As an ex-serviceman and keen rugby player Prince Harry is not the obvious type to favour pink paint.
But it has emerged the young Royal asked decorators to paint his walls in the feminine shade – the must-have shade in interior design at the moment.
The revelation was made by Joa Studholme, a colour consultant for paintmaker Farrow & Ball, who disclosed she had decorated a ‘palace’ for a ‘young Prince’ in colours of ‘lovely pinks’ and greys.
The young Royal asked decorators to paint his walls in the feminine shade of pink
She said: ‘How can I say this very discreetly it was a young Prince, the youngest.
‘Not William and not George.
‘Very strong colours, very contemporary. He had lots of greys and lovely pinks. You’d be surprised actually.’
She did not deny she was talking about Prince Harry, 32, when asked.
Mrs Studholme, whose consultancy skills costs £250 an hour, said ‘pink is absolutely the big thing in decorating at the moment’ because people are sick of technology.
Speaking at Henley Literary Festival, which is sponsored by the Daily Mail, she said: ‘It’s all about everything being pink.
Mrs Studholme, whose consultancy skills costs £250 an hour, said ‘pink is absolutely the big thing in decorating at the moment’ because people are sick of technology
‘I can tell you exactly why it’s so popular. Pink is popular because I think we led these very, very busy lives, very flat-screened… we have iPads. Everything is flat, hard, pink just just gives you a big hug.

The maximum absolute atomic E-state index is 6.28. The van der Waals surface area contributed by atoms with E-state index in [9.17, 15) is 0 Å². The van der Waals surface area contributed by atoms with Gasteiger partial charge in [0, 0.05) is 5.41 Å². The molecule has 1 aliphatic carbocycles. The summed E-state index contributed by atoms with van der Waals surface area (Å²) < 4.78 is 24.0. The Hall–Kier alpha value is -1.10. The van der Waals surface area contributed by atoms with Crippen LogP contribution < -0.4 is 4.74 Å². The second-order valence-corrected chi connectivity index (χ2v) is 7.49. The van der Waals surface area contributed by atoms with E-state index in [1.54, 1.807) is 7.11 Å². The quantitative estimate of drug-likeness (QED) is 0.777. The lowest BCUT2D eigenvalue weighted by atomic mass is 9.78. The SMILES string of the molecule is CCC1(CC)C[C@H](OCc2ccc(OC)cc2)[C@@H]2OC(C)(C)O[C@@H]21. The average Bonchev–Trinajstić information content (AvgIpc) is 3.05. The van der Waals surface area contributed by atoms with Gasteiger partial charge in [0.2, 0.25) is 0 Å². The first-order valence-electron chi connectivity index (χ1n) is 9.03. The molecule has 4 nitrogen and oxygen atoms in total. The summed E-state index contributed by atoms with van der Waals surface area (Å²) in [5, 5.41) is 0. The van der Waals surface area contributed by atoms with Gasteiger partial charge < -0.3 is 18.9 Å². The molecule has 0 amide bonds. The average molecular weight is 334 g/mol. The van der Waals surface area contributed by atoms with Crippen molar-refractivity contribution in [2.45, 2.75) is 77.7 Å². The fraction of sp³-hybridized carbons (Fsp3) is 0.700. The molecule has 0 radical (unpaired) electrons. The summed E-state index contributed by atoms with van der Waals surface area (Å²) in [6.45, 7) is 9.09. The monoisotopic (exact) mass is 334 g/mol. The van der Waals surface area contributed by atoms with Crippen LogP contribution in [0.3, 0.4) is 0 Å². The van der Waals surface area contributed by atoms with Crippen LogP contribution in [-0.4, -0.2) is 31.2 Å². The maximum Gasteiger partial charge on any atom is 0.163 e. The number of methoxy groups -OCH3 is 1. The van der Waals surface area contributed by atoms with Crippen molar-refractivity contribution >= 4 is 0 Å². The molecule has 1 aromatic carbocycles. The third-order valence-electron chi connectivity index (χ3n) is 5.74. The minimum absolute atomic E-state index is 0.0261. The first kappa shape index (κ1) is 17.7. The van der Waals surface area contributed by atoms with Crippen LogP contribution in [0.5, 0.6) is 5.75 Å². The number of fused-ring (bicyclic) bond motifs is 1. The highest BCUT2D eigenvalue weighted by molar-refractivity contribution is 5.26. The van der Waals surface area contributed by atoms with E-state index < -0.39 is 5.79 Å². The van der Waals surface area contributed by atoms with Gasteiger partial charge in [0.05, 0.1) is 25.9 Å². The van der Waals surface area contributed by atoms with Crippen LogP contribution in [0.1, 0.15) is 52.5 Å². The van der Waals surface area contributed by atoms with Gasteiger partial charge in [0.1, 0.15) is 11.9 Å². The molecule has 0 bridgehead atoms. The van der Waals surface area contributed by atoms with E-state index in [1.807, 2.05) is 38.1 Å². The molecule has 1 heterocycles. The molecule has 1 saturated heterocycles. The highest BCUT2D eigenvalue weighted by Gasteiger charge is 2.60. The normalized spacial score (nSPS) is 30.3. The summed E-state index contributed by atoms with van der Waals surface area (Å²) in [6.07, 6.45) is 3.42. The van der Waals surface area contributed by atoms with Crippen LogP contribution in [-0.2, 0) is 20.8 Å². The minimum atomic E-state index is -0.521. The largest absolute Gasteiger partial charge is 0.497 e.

‘These colours are just are so tender and blushy, you go home and sort of sink into them and they go fanatically well with copper and… copper is obviously very, very popular. I just think it’s the whole thing about too much technology and we are going back to our routes with pink.’
Farrow & Ball was set up by John Farrow and Richard Ball in 1946 and Mrs Studholme mixes and names the colours of Farrow if the paints herself often drawing on her own life as inspiration.
She said: ‘There is actually a very strong pink called Nancy’s Blushes, which is named after my daughter’s pink cheeks, which was terribly cute at the time but now she’s 18.’
Although pink is traditionally seen as a feminine colour Mrs Studholme says it works just as well for masculine spaces.
She said: ‘I decorated a whole tech office in pink
‘I wanted to create a pink that proved it wasn’t just for girls, it’s very different… in isolation it creates a tender pink but it has a massive dose of grey in it.’
Mrs Studholme, lives in North Kensington, with her husband Andrew, a commercials director, and their two children, Cosmo and Nancy.
Speaking about decorating her own home earlier this year she said: ‘There is a kaleidoscope of Farrow & Ball colours in every room — all of which are changed constantly. At the moment, we are all loving having the new colours throughout the house, particularly romantic Peignoir in the sitting room.’